White: the bioclimatic way to cool a city

Global warming is one of the biggest challenges facing the planet.  The Earth’s average temperature has increased by 1.2 degrees Celsius since the late 19th century, which is why the UN is drawing attention to the issue yet again.  It’s time to take action in big and small ways.

Cities are a key area that requires action.  Approximately 70% of the global population live in urban areas, and that number is on the rise, which means so is the Earth’s temperature.

Human activity, traffic, urban design, and building materials heat up buildings and asphalt during the day.  This heat is released at night, resulting in what are known as heat islands.


What is bioclimatic design?

Bioclimatic design, or designing cities with the climate in mind, can help us face the above challenges.  These cities must include several elements, including:

  • Spaces that take orientation and dominant winds into account, making the most of the available sunlight and natural ventilation.
  • Well-designed streets that are protected from the elements in both summer and winter.
  • Energy efficient architecture including passive construction and nearly-zero energy buildings that use sustainable materials and contribute to the well-being of their occupants.
  • Vegetation which helps regulate the temperature in summer and reduce pollution caused by internal combustion vehicles.
  • Colours, taking advantage of their bioclimatic powers to cool down the planet. White dissipates the sun rays, while black traps the sun’s heat.


White as a natural thermal regulator

Light colours are very useful when it comes to cooling our cities with heat islands and getting one step closer to sustainability and energy efficiency.  We frequently publish articles about the power of colour, its ability to improve our mood and the effect it has on our surroundings.

Take a look around and you will see light colours popping up all over urban areas.  Cities are using white for aesthetic purposes and sustainability.  White buildings and urban furniture will help us lower the temperature, improving our health and that of the planet.

This is all thanks to physics.  White reflects the sun’s rays, absorbing less heat and thus preventing its excessive accumulation in urban areas.

Hashem Akbari, a researcher at Concordia University in Montreal, is one of the biggest champions of using the colour white as a bioclimatic solution.  In 2010, Akbari created the Global Cool Cities Alliance (GCCA) to work with cities all over the world and help them adopt affordable measures to combat heat islands.


Urban cooling strategies: canopies and light-coloured pavement

What exactly should we ‘paint’ white to make this strategy more efficient?  Akbari explains there are two basic elements that should form part of urban cooling strategies:

  1. Sidewalks, streets, and parking lots: Pavements make up approximately one third of urban surfaces. They are usually dark in colour, absorbing the sun’s heat and making cities hotter, which is why people are looking into ways that the pavement can be adapted to help cool a city down instead.  The sidewalks in Phoenix and Los Angeles are made of innovative white materials that do just that.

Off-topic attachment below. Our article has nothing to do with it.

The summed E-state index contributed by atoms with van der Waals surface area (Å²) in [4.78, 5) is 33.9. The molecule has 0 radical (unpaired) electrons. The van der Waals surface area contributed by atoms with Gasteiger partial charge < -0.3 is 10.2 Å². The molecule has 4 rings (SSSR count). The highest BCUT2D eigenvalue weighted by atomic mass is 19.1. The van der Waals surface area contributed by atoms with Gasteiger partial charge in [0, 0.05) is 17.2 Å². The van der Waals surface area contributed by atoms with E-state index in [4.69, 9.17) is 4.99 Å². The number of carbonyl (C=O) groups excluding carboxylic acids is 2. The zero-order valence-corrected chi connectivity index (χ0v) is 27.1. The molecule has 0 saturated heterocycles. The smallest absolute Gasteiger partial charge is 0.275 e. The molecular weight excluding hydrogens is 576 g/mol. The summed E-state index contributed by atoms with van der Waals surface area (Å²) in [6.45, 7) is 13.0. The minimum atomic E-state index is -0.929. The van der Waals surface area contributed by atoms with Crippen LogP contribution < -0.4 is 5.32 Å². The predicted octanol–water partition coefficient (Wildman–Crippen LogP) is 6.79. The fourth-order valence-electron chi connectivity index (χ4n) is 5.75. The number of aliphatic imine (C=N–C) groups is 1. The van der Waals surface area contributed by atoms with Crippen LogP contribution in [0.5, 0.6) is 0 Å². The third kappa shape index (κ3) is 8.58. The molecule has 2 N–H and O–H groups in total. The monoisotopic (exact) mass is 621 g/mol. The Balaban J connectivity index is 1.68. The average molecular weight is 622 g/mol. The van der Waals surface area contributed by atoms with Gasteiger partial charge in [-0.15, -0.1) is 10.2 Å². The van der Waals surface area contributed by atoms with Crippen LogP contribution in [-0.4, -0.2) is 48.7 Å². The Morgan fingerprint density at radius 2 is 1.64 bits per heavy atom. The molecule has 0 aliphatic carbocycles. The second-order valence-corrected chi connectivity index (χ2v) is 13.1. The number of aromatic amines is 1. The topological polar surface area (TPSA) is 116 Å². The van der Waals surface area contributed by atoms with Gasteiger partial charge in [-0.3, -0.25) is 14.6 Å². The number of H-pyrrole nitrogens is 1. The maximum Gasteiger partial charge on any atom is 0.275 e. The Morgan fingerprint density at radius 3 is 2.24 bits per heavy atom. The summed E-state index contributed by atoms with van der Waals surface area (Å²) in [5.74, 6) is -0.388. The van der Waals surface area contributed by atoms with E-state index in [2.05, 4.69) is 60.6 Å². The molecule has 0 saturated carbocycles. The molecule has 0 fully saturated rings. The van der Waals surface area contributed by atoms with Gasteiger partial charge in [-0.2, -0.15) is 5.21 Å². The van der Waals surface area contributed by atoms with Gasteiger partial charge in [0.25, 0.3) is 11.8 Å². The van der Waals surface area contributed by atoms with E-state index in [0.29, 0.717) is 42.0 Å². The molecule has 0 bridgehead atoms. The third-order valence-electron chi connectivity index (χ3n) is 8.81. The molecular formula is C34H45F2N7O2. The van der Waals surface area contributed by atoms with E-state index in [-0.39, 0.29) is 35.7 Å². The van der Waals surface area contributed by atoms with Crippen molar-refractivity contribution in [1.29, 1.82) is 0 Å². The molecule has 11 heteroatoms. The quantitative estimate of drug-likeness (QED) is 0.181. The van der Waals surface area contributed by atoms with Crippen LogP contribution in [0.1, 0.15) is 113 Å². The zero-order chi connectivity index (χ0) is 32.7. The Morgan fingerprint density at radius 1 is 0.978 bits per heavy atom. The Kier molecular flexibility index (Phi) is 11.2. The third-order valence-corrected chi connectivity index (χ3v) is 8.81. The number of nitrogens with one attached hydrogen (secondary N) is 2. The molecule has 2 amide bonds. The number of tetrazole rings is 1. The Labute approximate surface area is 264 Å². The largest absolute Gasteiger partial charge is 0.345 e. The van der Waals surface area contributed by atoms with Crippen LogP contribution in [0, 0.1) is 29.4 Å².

2. Canopies and roofs: two key elements that can help to cool down an urban area. Roofs painted cool colours, such as those in New York and Philadelphia, reflect the sun’s rays instead of absorbing the heat.  In Barcelona, some areas have cool terraces with white canopies that increase the reflection coefficient i.e., the percentage of radiation that is reflected by the building.


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Pavements and roofs make up an average of 60% of a city’s surfaces.  Akbari states that replacing just ten square metres of dark roofing with white roofing can offset a tonne of CO2.

In The Guardian, Akbari took his ambition for a better world one step further.  He calculated that roads and roofs make up 2.4% of the Earth’s surface.  A global movement to change their colour would increase the amount of sunlight that reflects off our planet by 0.003%, cooling the Earth enough to cancel out the warming effect caused by 44 billion tonnes of CO2.

It won’t solve the problem of climate change, Akbari says, but could be a simple and effective weapon to delay its impact – just so long as people start doing it in earnest.


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More green areas to ‘de-pollute’ the environment

We might be able to make white even more powerful by using something that is already a part of the urban landscape.  A research team at the Institute of Environmental Science and Technology at the Autonomous University of Barcelona studied the effectiveness of combining cool-coloured canopies with more green spaces in urban areas, bringing the colour white and vegetation together.

The study looked at the Barcelona metropolitan area and showed that combining these two strategies results in more noticeable temperature reductions whenever it was hot.

One of the co-authors of the study, Sergi Ventura, explains that “[more white surfaces and green spaces] combine the benefits of lowering the temperature at night as a result of more urban greenery with cooler days thanks to the increased reflection coefficient and irrigation, which in turn reduce the effects of a heat wave over 24 hours”.  He says that white rooftops can reduce temperatures in central, densely populated urban areas, while parks can help us cool off nearby.

What do you think about painting modern urban areas white?  Let us know on social media using #ConnectionsByFinsa.